In NAEM’s report, it is apparent that a lack of user engagement was the main reason why businesses look to replace their WHS software systems. It was found that “Almost half (48%) of those looking to replace their systems state user-friendliness as one of the most important criteria in software selection”. User experience is a focal point for tech applications as if the system is designed in a dysfunctional way, it can become too disjointed for the user to get their head around. “When the system is easy to use and understand, users are more likely to use it,” a participant said in the study. 

Ensuring the new WHS software system is intuitive and easy to use across all technological skill levels can be the difference behind a successful implementation. During the trial period, it is encouraged all potential users are given the opportunity to use the system and more importantly have the chance to provide feedback where necessary.   

Costly updates and maintenance costs

According to NAEM’s report, it was found that “On average, software purchasers spent $79,523 USD (approximately $118,000 AUD) on annual maintenance expenses for their software system”.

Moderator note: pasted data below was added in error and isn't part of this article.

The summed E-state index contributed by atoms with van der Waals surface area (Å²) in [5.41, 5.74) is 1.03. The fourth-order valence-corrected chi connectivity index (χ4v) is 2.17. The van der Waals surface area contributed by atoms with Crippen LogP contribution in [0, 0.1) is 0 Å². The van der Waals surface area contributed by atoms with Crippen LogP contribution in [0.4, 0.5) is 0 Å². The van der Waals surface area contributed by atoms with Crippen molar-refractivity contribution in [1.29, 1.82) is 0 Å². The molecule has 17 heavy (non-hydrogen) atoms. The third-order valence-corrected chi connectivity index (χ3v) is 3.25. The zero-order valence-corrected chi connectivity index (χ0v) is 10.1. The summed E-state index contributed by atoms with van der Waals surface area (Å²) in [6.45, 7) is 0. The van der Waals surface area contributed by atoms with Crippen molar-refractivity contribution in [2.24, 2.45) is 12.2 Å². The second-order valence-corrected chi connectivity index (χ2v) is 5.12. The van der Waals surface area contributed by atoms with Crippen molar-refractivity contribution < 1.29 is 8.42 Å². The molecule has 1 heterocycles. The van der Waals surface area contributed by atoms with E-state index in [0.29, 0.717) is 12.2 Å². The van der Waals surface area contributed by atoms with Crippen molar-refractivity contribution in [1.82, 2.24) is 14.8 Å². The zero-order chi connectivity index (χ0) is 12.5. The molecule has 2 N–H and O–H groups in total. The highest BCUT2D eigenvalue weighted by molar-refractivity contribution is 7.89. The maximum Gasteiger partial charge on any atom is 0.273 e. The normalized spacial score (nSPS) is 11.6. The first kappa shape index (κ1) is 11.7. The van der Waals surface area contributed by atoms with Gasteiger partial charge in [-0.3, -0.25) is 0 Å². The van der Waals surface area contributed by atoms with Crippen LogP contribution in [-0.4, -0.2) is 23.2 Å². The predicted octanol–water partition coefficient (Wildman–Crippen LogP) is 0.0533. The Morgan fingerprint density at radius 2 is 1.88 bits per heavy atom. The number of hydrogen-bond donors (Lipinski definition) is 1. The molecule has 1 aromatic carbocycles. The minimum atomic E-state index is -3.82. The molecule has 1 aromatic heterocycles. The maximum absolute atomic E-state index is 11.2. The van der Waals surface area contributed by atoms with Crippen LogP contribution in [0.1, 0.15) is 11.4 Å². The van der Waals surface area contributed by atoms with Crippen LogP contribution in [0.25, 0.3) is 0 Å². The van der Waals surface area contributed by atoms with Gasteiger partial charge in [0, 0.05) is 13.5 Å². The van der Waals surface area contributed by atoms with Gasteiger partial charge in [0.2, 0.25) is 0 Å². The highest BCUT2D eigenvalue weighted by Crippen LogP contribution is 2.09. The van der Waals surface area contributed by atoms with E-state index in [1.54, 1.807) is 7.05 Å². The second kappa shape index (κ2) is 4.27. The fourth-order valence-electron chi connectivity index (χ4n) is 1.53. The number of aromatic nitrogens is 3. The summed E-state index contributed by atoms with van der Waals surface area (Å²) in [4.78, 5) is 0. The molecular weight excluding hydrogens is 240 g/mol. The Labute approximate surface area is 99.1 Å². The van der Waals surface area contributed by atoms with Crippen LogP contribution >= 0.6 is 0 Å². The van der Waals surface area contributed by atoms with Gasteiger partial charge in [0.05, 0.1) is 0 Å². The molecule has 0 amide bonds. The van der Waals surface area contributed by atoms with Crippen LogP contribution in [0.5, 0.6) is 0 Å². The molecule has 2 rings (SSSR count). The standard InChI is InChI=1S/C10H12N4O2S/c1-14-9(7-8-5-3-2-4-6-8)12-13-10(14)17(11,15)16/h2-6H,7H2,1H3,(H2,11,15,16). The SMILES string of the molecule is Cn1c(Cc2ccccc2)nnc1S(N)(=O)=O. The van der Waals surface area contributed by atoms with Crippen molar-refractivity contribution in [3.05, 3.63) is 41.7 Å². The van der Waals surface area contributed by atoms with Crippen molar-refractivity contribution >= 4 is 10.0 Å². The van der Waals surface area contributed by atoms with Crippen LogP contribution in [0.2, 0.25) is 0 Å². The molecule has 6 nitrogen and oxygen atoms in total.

Continued customisation can be the cause of a rabbit hole that traps companies in as they invest more and more money in the system with no endpoint in sight. In the report, an expert who advises clients on WHS software said that many of his clients remained stuck to a solution due to the costs of implementation and maintenance. He suggests that companies have to reassess and logically decide when to draw the line with their current system and start over.

“There is no software that will provide the perfect solution to your individual needs so partnering with a company that is well established, in it for a long haul, and willing to work with you to provide the solutions you are looking for is key”. suggests an EHS&S peer. 

Another corporate EH&S leader added to focus on the functionality of the system and ease of use for users while ensuring those you will be using the system on a frequent basis to be part of the evaluation and selection process. 


Failure to review organisational structure

While apparent, the failure to review your organisation’s structure can sometimes be an overlooked factor. NAEM suggests prior to narrowing down requirements and scheduling demos with software providers, consider unexpected factors such as a changing internal structure or perhaps a merger as both could lead to implementing an unsuitable software system. 

A company that is dispersed across varying geographical locations with specialised divisions will have different workflows to one that is located on one premise with a fairly simple internal structure. If your needs begin to change or if the chosen software does not align with current workflows – there is an increased chance for significant issues.